- The market for initial coin offerings is off to a red-hot start this year, but that may soon change.
- The cryptocurrency industry is shifting to so-called security token offerings as regulators crack down on ICOs, industry experts say.
Cryptocurrency fundraising is off to a record-breaking start this year, according to new data from the crypto watcher Autonomous Next.
But the rest of 2018 could see the market for initial coin offerings fizzle out, according to numerous cryptocurrency experts who spoke with Business Insider on Tuesday at “Battle of the Cryptos,” an industry conference in New York.
Autonomous Next found that $2.6 billion was raised via ICOs in January and February.
In an initial coin offering, a company issues its own digital currency as a way of raising money to build out a new business or product. The ICO market, which is known for its big dreams and fair share of fraud, has come under intense regulatory scrutiny this year. Still, fundraising seemed to weather on.
“Funding continues to accrue to new projects, as well as ongoing ICOs, faster than this time last year, but the increased regulatory attention to the space as well as the choppiness in the price of the large cap crypto coins has delivered a February that is slower than January,” Lex Sokolin, a partner at Autonomous Next, said in an email.
The Securities and Exchange Commission earlier this month issued subpoenas to numerous companies and people involved with initial coin offerings.
In some cases, companies have raised millions of dollars from ICOs. Overstock, the company best known for its e-commerce platform, for instance, has raised more than $100 million from its ICO, which was open only to accredited investors, CEO Patrick Byrne told Business Insider.
The consensus at “Battle of the Cryptos,” however, was that the Wild West days of ICOs are over.
“I’m surprised by those numbers,” Byrne told Business Insider after a panel, referring to the data provided by Autonomous Next.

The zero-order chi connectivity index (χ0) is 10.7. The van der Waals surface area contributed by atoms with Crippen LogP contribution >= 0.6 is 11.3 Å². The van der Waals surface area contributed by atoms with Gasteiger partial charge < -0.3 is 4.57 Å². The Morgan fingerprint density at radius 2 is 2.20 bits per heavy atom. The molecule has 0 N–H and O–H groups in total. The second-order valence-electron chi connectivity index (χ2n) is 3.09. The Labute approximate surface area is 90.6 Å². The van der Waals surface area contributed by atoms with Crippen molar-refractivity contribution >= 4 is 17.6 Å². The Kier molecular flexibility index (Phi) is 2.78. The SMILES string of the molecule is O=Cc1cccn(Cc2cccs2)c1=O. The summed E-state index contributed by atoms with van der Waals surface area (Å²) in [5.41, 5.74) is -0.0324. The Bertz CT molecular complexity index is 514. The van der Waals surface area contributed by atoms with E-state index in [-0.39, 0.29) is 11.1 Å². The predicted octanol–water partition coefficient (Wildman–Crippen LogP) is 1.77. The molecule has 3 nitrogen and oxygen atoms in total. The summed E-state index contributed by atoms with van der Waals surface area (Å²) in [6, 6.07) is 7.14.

“Last year there was an explosion in the space, but the SEC’s actions — diving into everything — it’s pumping the brakes,” he added. “You’d have to be nuts to run an ICO now, unless you’re as pure as the new-fallen snow.”
Byrne said the industry was moving toward so-called STOs, or security token offerings. An STO represents actual ownership in a business or asset, providing investors access to dividends and governance rights, in certain cases. With an ICO, investors are guaranteed only the future value of a token they purchased (which can go to zero).
“The writing is on the wall for a lot of these guys,” Trevor Koverko, the CEO of Polymath, a company building out a platform to help companies launch STOs, told Business Insider. “They know that if they run an ICO and open it up to US investors, they’re going to get shut down.”
Numerous companies including the Barbados Stock Exchange are preparing to launch an STO on Polymath, Koverko said.
Investors are also losing interest in initial coin offerings, according to Joe DiPasquale, the founder of the crypto fund of funds BitBull Capital. He told Business Insider that cryptocurrency hedge funds, of which there are more than 200, were opting for other strategies in crypto outside the ICO market.
“A lot of LPs are interested in market-neutral strategies such as quantitative and arbitrage,” he said.
“Market-directional strategies such as ICO investments are falling out of favor.”
Still, crypto markets are unpredictable by nature. Sokolin told Business Insider it was too early for the market to say ICOs had reached their peak.
“But the direction of March,” he said, “will be an important indicator.”